Center for Problem-Oriented Policing

Understanding Your Local Problem

The information provided above is only a generalized description of financial crimes against the elderly. You must combine the basic facts with a more specific understanding of your local problem. Analyzing the local problem carefully will help you design a more effective response strategy.

Most likely, there will be a combination of frauds committed by strangers and financial exploitation by relatives and caregivers. You should analyze the factors surrounding these two crimes separately, since they are different in nature. Further, although developing profiles or combined data on the crimes (e.g., average amount of money lost, average age of victim, etc.) can be useful, these averages can mask important variations and may lead to generalized responses that fail to combat a particular type of fraud or exploitation.

In the case of consumer fraud, it is likely that a few different types will be occurring in your community at any given time. It is important to identify the types of fraud currently operating, the likely targets, the means used to commit the fraud, and the factors that may prevent victims from reporting it. Given that a significant number of seniors have likely resisted a variety of fraudulent sales pitches, it will be useful to identify the strategies they used to avoid being victimized.

In the case of financial exploitation, it is important to understand how offenders gain access to the victims' funds, what the nature of the offender-victim relationship is, and what resources are available to support and protect the elderly. Interviews with professionals who have observed various financial transactions will help to identify areas in which procedural safeguards could be employed.

Although fraud and financial exploitation cases have some similarities, the situations facilitating the crime will vary considerably. In addition, the fact that many cases go unreported means that official police and prosecutor records will not include the details necessary for a comprehensive problem analysis. Therefore, it is important to gather information about the local problem from multiple sources and perspectives, including:

  • official police and prosecutor records;
  • computer-generated maps of reported fraud incidents;
  • victims and concerned friends and family members;
  • seniors not previously identified as victims;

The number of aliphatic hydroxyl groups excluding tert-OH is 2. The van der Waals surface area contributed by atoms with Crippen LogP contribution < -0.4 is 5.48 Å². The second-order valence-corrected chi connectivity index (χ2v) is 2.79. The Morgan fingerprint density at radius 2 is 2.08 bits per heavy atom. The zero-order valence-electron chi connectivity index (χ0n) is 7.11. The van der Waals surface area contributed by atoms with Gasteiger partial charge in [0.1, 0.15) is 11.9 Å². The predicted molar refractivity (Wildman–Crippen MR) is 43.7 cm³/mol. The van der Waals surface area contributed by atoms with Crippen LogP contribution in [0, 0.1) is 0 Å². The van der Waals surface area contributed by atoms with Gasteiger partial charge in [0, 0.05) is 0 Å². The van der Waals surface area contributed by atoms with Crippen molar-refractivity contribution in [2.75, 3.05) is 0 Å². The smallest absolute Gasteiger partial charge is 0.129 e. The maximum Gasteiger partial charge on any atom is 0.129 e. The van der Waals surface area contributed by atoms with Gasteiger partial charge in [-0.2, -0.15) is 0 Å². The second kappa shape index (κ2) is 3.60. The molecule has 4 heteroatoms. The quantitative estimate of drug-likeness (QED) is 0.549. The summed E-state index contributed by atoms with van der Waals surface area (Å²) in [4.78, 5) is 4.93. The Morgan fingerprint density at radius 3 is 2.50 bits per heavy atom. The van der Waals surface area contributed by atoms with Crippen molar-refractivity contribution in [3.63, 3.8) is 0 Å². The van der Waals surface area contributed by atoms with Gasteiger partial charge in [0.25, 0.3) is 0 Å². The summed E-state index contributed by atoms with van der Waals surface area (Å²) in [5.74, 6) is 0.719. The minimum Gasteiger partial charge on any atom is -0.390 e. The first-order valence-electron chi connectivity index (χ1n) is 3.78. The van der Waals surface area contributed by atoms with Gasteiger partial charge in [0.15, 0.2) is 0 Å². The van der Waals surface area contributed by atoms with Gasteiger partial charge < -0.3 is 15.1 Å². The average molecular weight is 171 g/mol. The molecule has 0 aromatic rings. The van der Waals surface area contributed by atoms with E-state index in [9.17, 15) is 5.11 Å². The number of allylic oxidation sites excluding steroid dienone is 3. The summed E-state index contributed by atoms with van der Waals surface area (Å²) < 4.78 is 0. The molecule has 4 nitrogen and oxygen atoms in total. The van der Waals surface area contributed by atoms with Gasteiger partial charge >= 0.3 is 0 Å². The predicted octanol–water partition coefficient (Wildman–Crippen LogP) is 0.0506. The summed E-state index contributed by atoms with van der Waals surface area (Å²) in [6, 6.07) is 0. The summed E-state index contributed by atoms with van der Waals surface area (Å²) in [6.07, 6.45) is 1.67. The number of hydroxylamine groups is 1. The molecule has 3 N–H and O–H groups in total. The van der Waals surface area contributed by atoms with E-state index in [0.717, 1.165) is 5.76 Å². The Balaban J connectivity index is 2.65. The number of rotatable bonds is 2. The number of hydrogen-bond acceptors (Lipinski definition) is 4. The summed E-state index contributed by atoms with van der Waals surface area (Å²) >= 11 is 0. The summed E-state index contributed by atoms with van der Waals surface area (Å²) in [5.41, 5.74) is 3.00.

• local advocates for the elderly;
  • adult protective services workers;
  • fraud and financial crimes investigators;
  • bankers, attorneys, and accountants; and
  • perpetrators of fraud and financial exploitation.

Asking the Right Questions

The following are some critical questions you should ask when analyzing your particular problem of financial crimes against the elderly, even if the answers are not readily available. The questions are listed separately for fraud and for financial exploitation. Your answers to these and other questions will help you choose the most appropriate set of responses later on.

Fraud: Victims

  • What are the victims' characteristics? Do they typically live alone? Are they homeowners? Are they home during the day? Is there any evidence of diminished mental or physical capacity?
  • How exposed to fraud are they? Do they routinely enter contests and sweepstakes? What other marketing efforts are they exposed to? How often do salespeople contact them by phone? By mail? In person?
  • What factors influence the decision to buy goods or services? Particular characteristics of the salesperson or the pitch? Need for the good or service offered? Fears about their financial situation, health, or long-term care?
  • How did they report the crime? What factors influenced them to do so? What factors could have deterred them from reporting?

Fraud: Persons Who Avoid Victimization

  • What are the characteristics of persons who avoid victimization? Do they typically live alone? Are they homeowners? Are they home during the day?
  • How often are they exposed to marketing efforts by phone? By mail? In person? Have they done anything to decrease their exposure to these efforts?
  • What do they do to stop unwanted sales offers?
  • Do they routinely discuss their purchases or financial matters with anyone? How aware are they of various types of fraud? Do they know how to research products or offers before buying?
  • Do they suspect they have ever been a victim of fraud, even though they did not report it? What deterred them from reporting? What would encourage them to report a fraud in the future?

Fraud: Offenders

  • What are the offenders' characteristics? Do they usually work alone, or in groups? How do they identify potential partners?
  • How do they develop the frauds? Do they use a variety of means, or do they stick to a particular method (e.g., mail, phone, in person)? Do they specialize in a particular kind of fraud, or commit a variety of them?
  • How do they identify potential victims? How are "mooch lists" developed? From where are they purchased?
  • What motivates them? Money? Power? A sense of importance?

Fraud: Incidents